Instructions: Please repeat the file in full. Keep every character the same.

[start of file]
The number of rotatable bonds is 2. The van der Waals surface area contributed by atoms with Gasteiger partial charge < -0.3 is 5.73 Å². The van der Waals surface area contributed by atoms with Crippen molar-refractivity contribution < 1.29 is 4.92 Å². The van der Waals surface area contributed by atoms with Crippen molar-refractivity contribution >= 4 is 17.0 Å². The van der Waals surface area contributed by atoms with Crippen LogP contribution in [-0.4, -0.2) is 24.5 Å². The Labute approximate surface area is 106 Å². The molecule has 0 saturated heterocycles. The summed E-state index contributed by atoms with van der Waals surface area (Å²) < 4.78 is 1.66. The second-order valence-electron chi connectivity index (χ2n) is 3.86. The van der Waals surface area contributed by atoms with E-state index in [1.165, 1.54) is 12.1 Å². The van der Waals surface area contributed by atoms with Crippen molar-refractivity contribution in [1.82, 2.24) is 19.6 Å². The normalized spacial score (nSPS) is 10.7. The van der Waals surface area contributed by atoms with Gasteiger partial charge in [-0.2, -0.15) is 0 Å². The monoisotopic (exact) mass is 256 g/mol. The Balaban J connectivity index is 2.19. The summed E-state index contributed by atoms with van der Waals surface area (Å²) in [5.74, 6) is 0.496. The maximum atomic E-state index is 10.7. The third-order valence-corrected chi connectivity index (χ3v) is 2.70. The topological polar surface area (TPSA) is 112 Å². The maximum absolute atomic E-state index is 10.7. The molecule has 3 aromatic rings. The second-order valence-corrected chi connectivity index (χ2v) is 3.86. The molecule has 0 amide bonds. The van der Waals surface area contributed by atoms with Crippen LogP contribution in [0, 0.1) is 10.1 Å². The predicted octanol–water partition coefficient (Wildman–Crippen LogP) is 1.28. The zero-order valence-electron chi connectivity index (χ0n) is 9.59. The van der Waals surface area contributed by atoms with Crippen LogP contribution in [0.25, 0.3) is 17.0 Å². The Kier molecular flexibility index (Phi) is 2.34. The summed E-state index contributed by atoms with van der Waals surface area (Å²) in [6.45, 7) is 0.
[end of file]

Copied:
The number of rotatable bonds is 2. The van der Waals surface area contributed by atoms with Gasteiger partial charge < -0.3 is 5.73 Å². The van der Waals surface area contributed by atoms with Crippen molar-refractivity contribution < 1.29 is 4.92 Å². The van der Waals surface area contributed by atoms with Crippen molar-refractivity contribution >= 4 is 17.0 Å². The van der Waals surface area contributed by atoms with Crippen LogP contribution in [-0.4, -0.2) is 24.5 Å². The Labute approximate surface area is 106 Å². The molecule has 0 saturated heterocycles. The summed E-state index contributed by atoms with van der Waals surface area (Å²) < 4.78 is 1.66. The second-order valence-electron chi connectivity index (χ2n) is 3.86. The van der Waals surface area contributed by atoms with E-state index in [1.165, 1.54) is 12.1 Å². The van der Waals surface area contributed by atoms with Crippen molar-refractivity contribution in [1.82, 2.24) is 19.6 Å². The normalized spacial score (nSPS) is 10.7. The van der Waals surface area contributed by atoms with Gasteiger partial charge in [-0.2, -0.15) is 0 Å². The monoisotopic (exact) mass is 256 g/mol. The Balaban J connectivity index is 2.19. The summed E-state index contributed by atoms with van der Waals surface area (Å²) in [5.74, 6) is 0.496. The maximum atomic E-state index is 10.7. The third-order valence-corrected chi connectivity index (χ3v) is 2.70. The topological polar surface area (TPSA) is 112 Å². The maximum absolute atomic E-state index is 10.7. The molecule has 3 aromatic rings. The second-order valence-corrected chi connectivity index (χ2v) is 3.86. The molecule has 0 amide bonds. The van der Waals surface area contributed by atoms with Crippen LogP contribution in [0, 0.1) is 10.1 Å². The predicted octanol–water partition coefficient (Wildman–Crippen LogP) is 1.28. The zero-order valence-electron chi connectivity index (χ0n) is 9.59. The van der Waals surface area contributed by atoms with Crippen LogP contribution in [0.25, 0.3) is 17.0 Å². The Kier molecular flexibility index (Phi) is 2.34. The summed E-state index contributed by atoms with van der Waals surface area (Å²) in [6.45, 7) is 0.